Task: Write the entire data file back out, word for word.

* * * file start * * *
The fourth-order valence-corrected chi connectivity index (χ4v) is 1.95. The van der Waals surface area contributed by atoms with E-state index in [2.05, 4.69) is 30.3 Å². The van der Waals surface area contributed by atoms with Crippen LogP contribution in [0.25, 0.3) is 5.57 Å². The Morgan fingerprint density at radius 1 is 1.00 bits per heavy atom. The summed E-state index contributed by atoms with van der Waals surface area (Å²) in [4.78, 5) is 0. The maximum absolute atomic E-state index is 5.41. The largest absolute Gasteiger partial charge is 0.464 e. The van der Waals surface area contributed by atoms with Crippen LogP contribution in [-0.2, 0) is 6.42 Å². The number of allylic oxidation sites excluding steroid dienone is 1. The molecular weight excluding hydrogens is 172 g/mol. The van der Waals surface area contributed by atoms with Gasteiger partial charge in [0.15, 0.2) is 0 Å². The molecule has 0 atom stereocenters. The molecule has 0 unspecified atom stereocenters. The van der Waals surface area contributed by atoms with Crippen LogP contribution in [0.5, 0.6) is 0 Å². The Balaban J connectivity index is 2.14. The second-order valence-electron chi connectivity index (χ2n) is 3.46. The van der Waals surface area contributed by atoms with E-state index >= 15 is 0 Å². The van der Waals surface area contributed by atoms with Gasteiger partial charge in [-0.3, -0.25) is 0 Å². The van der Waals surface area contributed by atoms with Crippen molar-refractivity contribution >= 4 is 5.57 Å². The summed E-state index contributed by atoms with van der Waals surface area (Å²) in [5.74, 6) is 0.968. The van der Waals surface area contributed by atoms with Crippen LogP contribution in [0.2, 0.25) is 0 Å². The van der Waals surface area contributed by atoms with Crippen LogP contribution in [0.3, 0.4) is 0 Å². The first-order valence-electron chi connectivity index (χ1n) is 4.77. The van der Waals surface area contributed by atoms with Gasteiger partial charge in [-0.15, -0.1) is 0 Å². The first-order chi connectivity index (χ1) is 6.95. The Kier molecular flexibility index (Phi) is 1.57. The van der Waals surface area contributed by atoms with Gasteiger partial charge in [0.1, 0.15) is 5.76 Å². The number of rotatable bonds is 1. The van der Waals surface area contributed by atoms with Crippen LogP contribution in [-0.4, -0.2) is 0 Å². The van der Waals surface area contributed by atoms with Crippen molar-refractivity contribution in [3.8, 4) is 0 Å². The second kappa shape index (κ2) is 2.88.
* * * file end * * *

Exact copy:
The fourth-order valence-corrected chi connectivity index (χ4v) is 1.95. The van der Waals surface area contributed by atoms with E-state index in [2.05, 4.69) is 30.3 Å². The van der Waals surface area contributed by atoms with Crippen LogP contribution in [0.25, 0.3) is 5.57 Å². The Morgan fingerprint density at radius 1 is 1.00 bits per heavy atom. The summed E-state index contributed by atoms with van der Waals surface area (Å²) in [4.78, 5) is 0. The maximum absolute atomic E-state index is 5.41. The largest absolute Gasteiger partial charge is 0.464 e. The van der Waals surface area contributed by atoms with Crippen LogP contribution in [-0.2, 0) is 6.42 Å². The number of allylic oxidation sites excluding steroid dienone is 1. The molecular weight excluding hydrogens is 172 g/mol. The van der Waals surface area contributed by atoms with Gasteiger partial charge in [0.15, 0.2) is 0 Å². The molecule has 0 atom stereocenters. The molecule has 0 unspecified atom stereocenters. The van der Waals surface area contributed by atoms with Crippen LogP contribution in [0.5, 0.6) is 0 Å². The Balaban J connectivity index is 2.14. The second-order valence-electron chi connectivity index (χ2n) is 3.46. The van der Waals surface area contributed by atoms with E-state index >= 15 is 0 Å². The van der Waals surface area contributed by atoms with Gasteiger partial charge in [-0.3, -0.25) is 0 Å². The van der Waals surface area contributed by atoms with Crippen molar-refractivity contribution >= 4 is 5.57 Å². The summed E-state index contributed by atoms with van der Waals surface area (Å²) in [5.74, 6) is 0.968. The van der Waals surface area contributed by atoms with Crippen LogP contribution in [0.2, 0.25) is 0 Å². The van der Waals surface area contributed by atoms with Crippen LogP contribution in [0.3, 0.4) is 0 Å². The first-order valence-electron chi connectivity index (χ1n) is 4.77. The van der Waals surface area contributed by atoms with Gasteiger partial charge in [-0.15, -0.1) is 0 Å². The first-order chi connectivity index (χ1) is 6.95. The Kier molecular flexibility index (Phi) is 1.57. The van der Waals surface area contributed by atoms with Gasteiger partial charge in [0.1, 0.15) is 5.76 Å². The number of rotatable bonds is 1. The van der Waals surface area contributed by atoms with Crippen LogP contribution in [-0.4, -0.2) is 0 Å². The van der Waals surface area contributed by atoms with Crippen molar-refractivity contribution in [3.8, 4) is 0 Å². The second kappa shape index (κ2) is 2.88.